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Capturing cultures through human documents

By Sharon Aschaiek

Human documents: That is how up-and-coming photographer Natalie Schoenfeld describes the work she does.

And as the 28-year-old travels the world and observes the traditions of different cultures and religions, she inches ever closer to the heart of her central subject: the human being.
"It's not just a job, it's a great journey about learning about people, the way different cultures deal with life, death and spirit," says photographer Natalie Schoenfeld.

"I want to tell people's stories -- and not just in a one-time shoot," Schoenfeld says.

Born and raised in Caracas, Venezuela, Schoenfeld remembers growing up up with the constant clicking of her mother's camera.

"I always knew I wanted to do photography," she says. "I have a strong drive towards people."

At Ryerson Polytechnic University's photographic arts program, she was able to explore the theory of her craft. But it wasn't until her final year, when she moved to Jerusalem, Israel, for a year as part of an exchange program that she found her direction. Armed with her camera, she had the opportunity to explore the essence of the Middle East conflict and gain an understanding of its religious elements.

Since then, Schoenfeld's passion for different people and modes of life has taken her to the far corners of the world. In Benares, India, she explored the long-standing spiritual relationship between Hindus and the ecologically threatened River Ganges. In Caracas, Venezuela, she delved into the lives of 42 orphans.

She set up her own business, documentos humanos (, and in the best tradition of photojournalism, aims to open people's eyes to worldwide human struggle.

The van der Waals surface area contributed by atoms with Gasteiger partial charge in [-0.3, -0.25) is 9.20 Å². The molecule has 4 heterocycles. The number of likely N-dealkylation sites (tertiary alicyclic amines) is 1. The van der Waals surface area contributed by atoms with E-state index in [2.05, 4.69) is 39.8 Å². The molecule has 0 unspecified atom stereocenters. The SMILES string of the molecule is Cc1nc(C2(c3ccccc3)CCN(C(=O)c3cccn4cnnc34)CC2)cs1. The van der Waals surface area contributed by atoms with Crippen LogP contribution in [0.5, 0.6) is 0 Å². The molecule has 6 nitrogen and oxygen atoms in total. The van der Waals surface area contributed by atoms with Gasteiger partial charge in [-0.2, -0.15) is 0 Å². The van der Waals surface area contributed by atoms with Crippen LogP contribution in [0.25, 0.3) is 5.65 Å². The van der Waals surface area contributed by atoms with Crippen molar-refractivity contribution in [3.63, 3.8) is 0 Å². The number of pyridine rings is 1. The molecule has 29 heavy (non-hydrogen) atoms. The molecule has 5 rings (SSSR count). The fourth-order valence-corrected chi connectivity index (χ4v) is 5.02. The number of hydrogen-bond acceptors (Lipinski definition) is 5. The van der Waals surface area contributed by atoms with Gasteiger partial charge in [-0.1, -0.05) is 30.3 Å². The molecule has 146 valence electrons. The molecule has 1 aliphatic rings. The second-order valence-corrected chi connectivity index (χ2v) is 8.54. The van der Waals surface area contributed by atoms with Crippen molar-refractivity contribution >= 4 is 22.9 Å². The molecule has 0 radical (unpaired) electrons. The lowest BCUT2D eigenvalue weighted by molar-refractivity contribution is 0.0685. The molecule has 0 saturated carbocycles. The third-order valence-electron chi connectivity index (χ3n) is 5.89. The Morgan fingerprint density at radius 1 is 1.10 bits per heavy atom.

Woman on the train, at Amhedabad TrainStation, India, 1999.

"I want to raise awareness and deal with different issues," she says.

Schoenfeld has spent the last six years developing her work on the international deaf-blind community.

The topic began as a thesis project 1997 while she finished up her BA in photographic arts at Ryerson Polytechnic University.

It evolved into a work she calls Perceptions of Light, where she has familiarized herself and documented the joys and struggles of Canada's deaf-blind communities, even spending a week at Lake Joseph Camp for the deaf-blind in Owen Sound, organized yearly by the Canadian National Institute for the Blind.

She will incorporate her work into a book of photos that will be exhibited at the 13th Deafblind International conference August 5 to 10 in Mississauga, Ont.

It will also be on public display at Contact, the international, annual photography festival taking place in Toronto in May.

She has investigated the deaf-blind communities in France and Nepal, and plans to develop the work into a more involved, internationally-based multimedia project that incorporates video and writing.
Bob Lock reading. Bob Rumble Centre for the Deaf, 1997.

Schoenfeld continues to cultivate her photojournalism skills through freelance work for daily and weekly newspapers, and for private individuals and companies.

She has had her work published in books, magazines and calendars, and even self-published a book called Life is Else(where?) about the Venezuelan orphans.

She has also sold her award-winning work at at numerous solo and group exhibitions, both local and international.

But in the end, she is driven by the ability to shed light on different cultures, religious diversity, socio-economic struggle and environmental abuse.

"It's not just a job; it's a great journey about learning about people, the way different cultures deal with life, death and spirit. I feel an obligation to talk about these issues," she says. "It's a calling for me."

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